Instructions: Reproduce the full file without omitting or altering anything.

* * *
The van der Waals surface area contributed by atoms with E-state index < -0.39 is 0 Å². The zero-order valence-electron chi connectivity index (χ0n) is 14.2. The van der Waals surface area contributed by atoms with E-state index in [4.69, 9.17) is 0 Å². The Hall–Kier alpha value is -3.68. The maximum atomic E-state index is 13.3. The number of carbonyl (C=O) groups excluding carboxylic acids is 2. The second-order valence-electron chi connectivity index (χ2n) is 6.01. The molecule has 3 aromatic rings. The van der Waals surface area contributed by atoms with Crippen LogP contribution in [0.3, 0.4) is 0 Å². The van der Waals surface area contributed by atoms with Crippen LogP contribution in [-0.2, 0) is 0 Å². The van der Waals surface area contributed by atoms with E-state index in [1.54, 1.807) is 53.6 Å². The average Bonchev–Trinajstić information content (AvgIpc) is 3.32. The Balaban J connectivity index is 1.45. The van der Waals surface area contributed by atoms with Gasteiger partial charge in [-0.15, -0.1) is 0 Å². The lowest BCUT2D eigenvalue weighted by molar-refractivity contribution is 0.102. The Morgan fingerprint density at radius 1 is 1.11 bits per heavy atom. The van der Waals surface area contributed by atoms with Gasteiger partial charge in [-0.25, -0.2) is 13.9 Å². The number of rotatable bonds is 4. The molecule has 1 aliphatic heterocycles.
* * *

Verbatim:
The van der Waals surface area contributed by atoms with E-state index < -0.39 is 0 Å². The zero-order valence-electron chi connectivity index (χ0n) is 14.2. The van der Waals surface area contributed by atoms with E-state index in [4.69, 9.17) is 0 Å². The Hall–Kier alpha value is -3.68. The maximum atomic E-state index is 13.3. The number of carbonyl (C=O) groups excluding carboxylic acids is 2. The second-order valence-electron chi connectivity index (χ2n) is 6.01. The molecule has 3 aromatic rings. The van der Waals surface area contributed by atoms with Crippen LogP contribution in [0.3, 0.4) is 0 Å². The van der Waals surface area contributed by atoms with Crippen LogP contribution in [-0.2, 0) is 0 Å². The van der Waals surface area contributed by atoms with E-state index in [1.54, 1.807) is 53.6 Å². The average Bonchev–Trinajstić information content (AvgIpc) is 3.32. The Balaban J connectivity index is 1.45. The van der Waals surface area contributed by atoms with Gasteiger partial charge in [-0.15, -0.1) is 0 Å². The lowest BCUT2D eigenvalue weighted by molar-refractivity contribution is 0.102. The Morgan fingerprint density at radius 1 is 1.11 bits per heavy atom. The van der Waals surface area contributed by atoms with Gasteiger partial charge in [-0.25, -0.2) is 13.9 Å². The number of rotatable bonds is 4. The molecule has 1 aliphatic heterocycles.